Posted by: Patricia Salkin | January 23, 2017

Fed. Dist. Court in MD Finds no Due Process Violation in City’s Issuance of Stop Work Order

Plaintiffs, Rockville Cars, LLC, sold new and used BMW automobiles, and acquired their lease of the Property for the purpose of developing a show room. The property had previously been used as a restaurant and small furniture retail store. In order to develop the show room, Plaintiffs submitted: a “Site Plan Application” to the City of Rockville’s Department of Community Planning and Development Services, in order to change the commercial use of the building on the property from “split retail / restaurant” to “automotive sales / retail” and a Building Permit Application to the City of Rockville Inspection Services Division in order to commence construction on the new building. In this case, Plaintiffs sued the City of Rockville, Maryland and Robert L. Purkey Jr. in his personal capacity, contending that Defendants deprived them of their procedural due process rights under the Fourteenth Amendment to the U.S. Constitution by issuing a “Suspension of Building Permit—Stop Work Order,” halting Plaintiffs’ construction of a new BMW show room. In the Suspension Letter, Purkey, acting Chief of Inspection Services for Defendant City of Rockville, stated that Property owner Robin Tang had advised the City that Plaintiffs did not have authority to submit the Building Permit Application.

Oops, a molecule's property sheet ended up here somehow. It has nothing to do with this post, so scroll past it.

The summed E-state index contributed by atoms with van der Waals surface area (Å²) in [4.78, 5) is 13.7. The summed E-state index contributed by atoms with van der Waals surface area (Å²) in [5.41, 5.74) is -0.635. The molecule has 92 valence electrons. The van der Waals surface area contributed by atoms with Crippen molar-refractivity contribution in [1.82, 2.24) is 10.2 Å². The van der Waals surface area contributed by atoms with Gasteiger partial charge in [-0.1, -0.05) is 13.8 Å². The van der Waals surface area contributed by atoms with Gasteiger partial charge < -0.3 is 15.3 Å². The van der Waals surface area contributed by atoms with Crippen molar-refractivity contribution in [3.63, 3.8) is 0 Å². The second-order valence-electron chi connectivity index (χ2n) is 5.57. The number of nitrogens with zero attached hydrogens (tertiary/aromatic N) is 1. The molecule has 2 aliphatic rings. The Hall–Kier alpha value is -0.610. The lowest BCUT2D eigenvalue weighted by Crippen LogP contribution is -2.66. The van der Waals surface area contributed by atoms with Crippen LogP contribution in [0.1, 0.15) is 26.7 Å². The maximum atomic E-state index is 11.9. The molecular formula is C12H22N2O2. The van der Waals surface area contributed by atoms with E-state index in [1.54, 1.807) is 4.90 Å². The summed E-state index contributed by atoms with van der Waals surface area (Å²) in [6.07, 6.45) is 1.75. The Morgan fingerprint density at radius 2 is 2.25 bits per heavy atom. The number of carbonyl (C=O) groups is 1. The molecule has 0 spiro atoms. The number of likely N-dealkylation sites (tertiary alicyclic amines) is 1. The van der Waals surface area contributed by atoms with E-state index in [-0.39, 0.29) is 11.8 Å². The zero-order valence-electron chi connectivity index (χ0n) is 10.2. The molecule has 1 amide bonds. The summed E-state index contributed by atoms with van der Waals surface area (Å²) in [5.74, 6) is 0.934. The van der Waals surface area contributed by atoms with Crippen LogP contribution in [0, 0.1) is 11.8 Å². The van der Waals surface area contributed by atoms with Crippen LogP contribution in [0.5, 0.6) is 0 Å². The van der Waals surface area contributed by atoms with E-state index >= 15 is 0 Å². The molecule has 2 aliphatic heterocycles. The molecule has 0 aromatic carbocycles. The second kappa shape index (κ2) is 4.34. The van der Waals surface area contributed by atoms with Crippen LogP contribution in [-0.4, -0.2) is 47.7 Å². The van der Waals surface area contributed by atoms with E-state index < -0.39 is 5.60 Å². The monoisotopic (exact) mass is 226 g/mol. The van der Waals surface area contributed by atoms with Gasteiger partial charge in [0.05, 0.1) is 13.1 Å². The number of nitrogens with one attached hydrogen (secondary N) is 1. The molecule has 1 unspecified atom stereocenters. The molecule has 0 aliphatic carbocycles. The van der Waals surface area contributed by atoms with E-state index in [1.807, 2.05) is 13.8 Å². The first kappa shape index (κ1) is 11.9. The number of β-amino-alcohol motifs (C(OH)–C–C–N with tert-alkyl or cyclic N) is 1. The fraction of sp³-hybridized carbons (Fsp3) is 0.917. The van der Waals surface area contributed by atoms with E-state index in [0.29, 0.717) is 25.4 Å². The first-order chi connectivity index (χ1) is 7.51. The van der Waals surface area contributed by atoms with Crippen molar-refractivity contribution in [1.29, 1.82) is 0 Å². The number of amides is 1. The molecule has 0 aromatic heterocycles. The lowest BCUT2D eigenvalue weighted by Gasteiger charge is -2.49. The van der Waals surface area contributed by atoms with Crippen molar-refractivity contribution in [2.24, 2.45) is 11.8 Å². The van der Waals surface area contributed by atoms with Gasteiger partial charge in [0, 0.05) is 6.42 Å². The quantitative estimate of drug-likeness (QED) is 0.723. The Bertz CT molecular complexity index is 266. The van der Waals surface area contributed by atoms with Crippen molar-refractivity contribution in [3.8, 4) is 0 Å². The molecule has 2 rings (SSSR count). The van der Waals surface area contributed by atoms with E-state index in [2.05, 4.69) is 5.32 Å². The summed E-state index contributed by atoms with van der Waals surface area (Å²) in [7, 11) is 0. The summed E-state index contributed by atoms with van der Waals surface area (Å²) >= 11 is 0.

Here, the Building Permit Application misrepresented that Priority 1 Automotive, rather than Robin Tang, was the owner of the Property. The court also found that Plaintiffs’ failure to disclose the demolition it intended to do was without question a material omission that could have substantially altered the City Planner’s assessment of the Site Plan Application. Due to the misrepresentations in the Site Plan Application and the Building Permit Application, Plaintiffs never obtained a lawful building permit, and thus never acquired a vested right. However, even assuming Plaintiffs had a vested property interest in the approved Building Permit, the court found Defendants did not deprive them of that interest as the suspension of the Building Permit was not a “de facto termination” of the Permit.

The court further held that due process was afforded whether or not the July 18, 2013 meeting was considered a pre-deprivation hearing or merely an impromptu discussion. Here, post-deprivation process was always available to Plaintiffs through the constitutionally sufficient administrative appeal process provided by the Rockville City Code. Accordingly, Plaintiffs Due Process claims were dismissed.

Rockville Cars, LLC v. City of Rockville, Maryland, 2017 WL 57215 (D. MD 1/4/017)


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